PSAC and Acadian Federation fight to keep artifacts in Nova Scotia

PSAC Atlantic is raising its voice against the closing of a custom built facility in Dartmouth that houses centuries-old, historical, Acadian artifacts.

“Our members are proud of the work they do to support the Acadian community in Atlantic Canada,” says Jeannie Baldwin, PSAC Atlantic Regional Executive Vice-President.  “This decision shows just how little the federal government values the diversity of Canada’s heritage and those who help preserve it.”

The brand new facility with climate-controlled labs has been affected by the Conservative government’s budget cuts and is slated to be shut down, with the precious objects being moved to Ottawa.

“It’s almost scandalous that these artifacts are moved so far away,” said Charles Gaudet, the director of La Fédération acadienne de la Nouvelle-Écosse (FANE), “They belong to all of Atlantic Canada and, in our view, should remain in Nova Scotia.”

Among the thousands of artifacts being perilously moved halfway across the country is an “aboiteau,” an Acadian-made, dyke-like construction used in land reclamation and irrigation systems that the Dartmouth facility helped unearth and restore.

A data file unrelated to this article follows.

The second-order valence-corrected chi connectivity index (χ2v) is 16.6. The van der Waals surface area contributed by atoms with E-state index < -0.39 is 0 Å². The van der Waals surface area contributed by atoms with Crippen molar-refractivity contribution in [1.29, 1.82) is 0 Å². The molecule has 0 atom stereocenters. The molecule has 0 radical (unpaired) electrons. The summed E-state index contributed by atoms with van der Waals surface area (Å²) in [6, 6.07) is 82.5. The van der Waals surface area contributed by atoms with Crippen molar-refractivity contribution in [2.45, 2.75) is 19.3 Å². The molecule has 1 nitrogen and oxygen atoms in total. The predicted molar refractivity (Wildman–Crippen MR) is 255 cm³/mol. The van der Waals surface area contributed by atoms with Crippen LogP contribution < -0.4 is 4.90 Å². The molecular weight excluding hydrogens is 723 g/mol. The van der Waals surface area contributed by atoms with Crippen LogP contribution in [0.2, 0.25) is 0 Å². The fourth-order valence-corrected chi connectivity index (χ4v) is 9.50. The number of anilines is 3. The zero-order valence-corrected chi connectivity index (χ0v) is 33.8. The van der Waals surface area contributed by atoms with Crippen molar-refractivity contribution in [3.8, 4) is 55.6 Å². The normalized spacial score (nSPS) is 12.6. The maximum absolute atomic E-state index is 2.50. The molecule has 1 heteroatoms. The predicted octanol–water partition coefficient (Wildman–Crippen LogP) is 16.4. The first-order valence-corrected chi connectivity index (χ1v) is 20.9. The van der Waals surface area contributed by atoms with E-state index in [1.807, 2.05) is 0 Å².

“Moving these artifacts puts them at risk of being damaged, broken or lost, and it robs the Acadian people of a significant piece of their ancestry and heritage,” Gaudet said.

We all stand to be affected by the loss of these precious artifacts. Help maintain an integral part of Atlantic Canada’s history and raise your voice against the Conservative government’s budget cuts.  Visit www.acadienouvelle-ecosse.ca  to learn how you can have your voice heard.